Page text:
Wednesday, December 31, 2008

Final Thoughts

When the history is written, it seems likely that not only will 2008 go down as the year when the fissures of the American way of life were made plain, but it will be understood to be the date when the beginning of the end of the American empire was made manifest. No empire of significant power falls in a day or a year, but in stages, like the slow motion internal degradation of a rotting building.

Historians will write with amazement and wonder at the madness that had swept the land, such that even (or especially) the best and the brightest believed that something - a great deal, in fact - could be had for nothing. In the course of a few months this year we went collectively from feeling wealthy and insulated from any great harms, to discovering that our entire edifice was built on a foundation of unsustainable risk. The last bit of breaking news of the year was the revelation of a massive Ponzi scheme, a bit of financial chicanery by which newer "investors" are fleeced in order to line the pockets of older "investors." The massive scheme hatched by Bernie Madoff - not now on impoverished little widows and orphans, but the power elite of America and even the world - was a smaller morality tale of the entire American financial system, one that had been all along premised upon impoverishing the young and the unborn for the sake of the living and soon dead.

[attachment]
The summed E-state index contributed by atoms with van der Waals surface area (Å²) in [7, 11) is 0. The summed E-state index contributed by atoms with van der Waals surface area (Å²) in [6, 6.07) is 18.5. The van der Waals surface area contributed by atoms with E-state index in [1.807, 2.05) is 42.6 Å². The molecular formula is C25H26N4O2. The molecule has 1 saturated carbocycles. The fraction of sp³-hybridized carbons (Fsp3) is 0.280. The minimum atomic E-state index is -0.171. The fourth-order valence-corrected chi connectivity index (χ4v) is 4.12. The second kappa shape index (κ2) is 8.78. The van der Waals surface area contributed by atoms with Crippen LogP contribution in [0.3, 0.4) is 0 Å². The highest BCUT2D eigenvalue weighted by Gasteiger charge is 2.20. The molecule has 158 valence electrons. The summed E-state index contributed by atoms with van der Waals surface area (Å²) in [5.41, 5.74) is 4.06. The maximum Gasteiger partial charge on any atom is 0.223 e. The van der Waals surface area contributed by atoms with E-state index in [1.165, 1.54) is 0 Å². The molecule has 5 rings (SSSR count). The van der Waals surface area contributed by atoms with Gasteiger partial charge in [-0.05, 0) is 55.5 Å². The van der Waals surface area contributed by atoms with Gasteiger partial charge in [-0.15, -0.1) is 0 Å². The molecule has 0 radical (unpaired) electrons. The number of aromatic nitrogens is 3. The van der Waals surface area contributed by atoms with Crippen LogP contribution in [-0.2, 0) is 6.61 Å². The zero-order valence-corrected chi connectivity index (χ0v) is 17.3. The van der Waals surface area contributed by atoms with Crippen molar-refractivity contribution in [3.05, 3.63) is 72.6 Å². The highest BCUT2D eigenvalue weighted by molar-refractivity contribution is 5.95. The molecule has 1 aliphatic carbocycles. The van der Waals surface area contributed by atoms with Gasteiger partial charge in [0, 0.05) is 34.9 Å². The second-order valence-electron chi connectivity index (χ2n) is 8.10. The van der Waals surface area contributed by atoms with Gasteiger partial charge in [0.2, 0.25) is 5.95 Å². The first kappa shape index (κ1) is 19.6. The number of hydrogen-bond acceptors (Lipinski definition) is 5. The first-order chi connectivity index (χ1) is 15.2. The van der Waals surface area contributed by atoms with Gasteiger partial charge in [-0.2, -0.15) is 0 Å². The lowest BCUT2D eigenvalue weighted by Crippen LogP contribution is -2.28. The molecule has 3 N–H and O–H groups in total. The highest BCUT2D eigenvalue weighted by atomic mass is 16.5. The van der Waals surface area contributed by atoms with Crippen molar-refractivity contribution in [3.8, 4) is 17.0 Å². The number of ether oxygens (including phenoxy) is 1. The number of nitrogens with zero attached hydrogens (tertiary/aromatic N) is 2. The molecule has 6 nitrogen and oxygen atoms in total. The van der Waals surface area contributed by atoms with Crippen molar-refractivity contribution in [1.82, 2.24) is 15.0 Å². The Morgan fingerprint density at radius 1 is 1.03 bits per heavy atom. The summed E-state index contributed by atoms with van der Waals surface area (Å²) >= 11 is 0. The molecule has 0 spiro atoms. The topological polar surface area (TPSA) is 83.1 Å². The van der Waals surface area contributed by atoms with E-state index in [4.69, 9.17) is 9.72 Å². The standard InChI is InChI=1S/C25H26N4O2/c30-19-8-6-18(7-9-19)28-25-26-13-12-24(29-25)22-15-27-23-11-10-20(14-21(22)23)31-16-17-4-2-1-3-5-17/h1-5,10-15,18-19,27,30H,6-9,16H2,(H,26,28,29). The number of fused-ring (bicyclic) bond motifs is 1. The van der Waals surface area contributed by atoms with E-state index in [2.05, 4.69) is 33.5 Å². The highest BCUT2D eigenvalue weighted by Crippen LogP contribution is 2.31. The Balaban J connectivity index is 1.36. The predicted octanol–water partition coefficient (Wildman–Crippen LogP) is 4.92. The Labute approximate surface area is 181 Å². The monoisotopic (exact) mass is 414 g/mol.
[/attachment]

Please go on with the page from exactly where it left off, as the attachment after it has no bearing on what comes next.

Stories will be told about this year, with amazement that humans could have attempted to organize a society around a belief in the utter efficacy of self interest. This philosophy appeared to work for a time, and was well-designed to do so by virtue of the presumed existence of two phenomena that it neither created nor replenished. What allowed this philosophy of the Enlightenment - so-called - to succeed for a time were two gigantic reservoirs that the philosophy fundamentally held in contempt, yet nevertheless assumed to exist and even to persist: a long prehistoric accumulation of material and moral inheritances.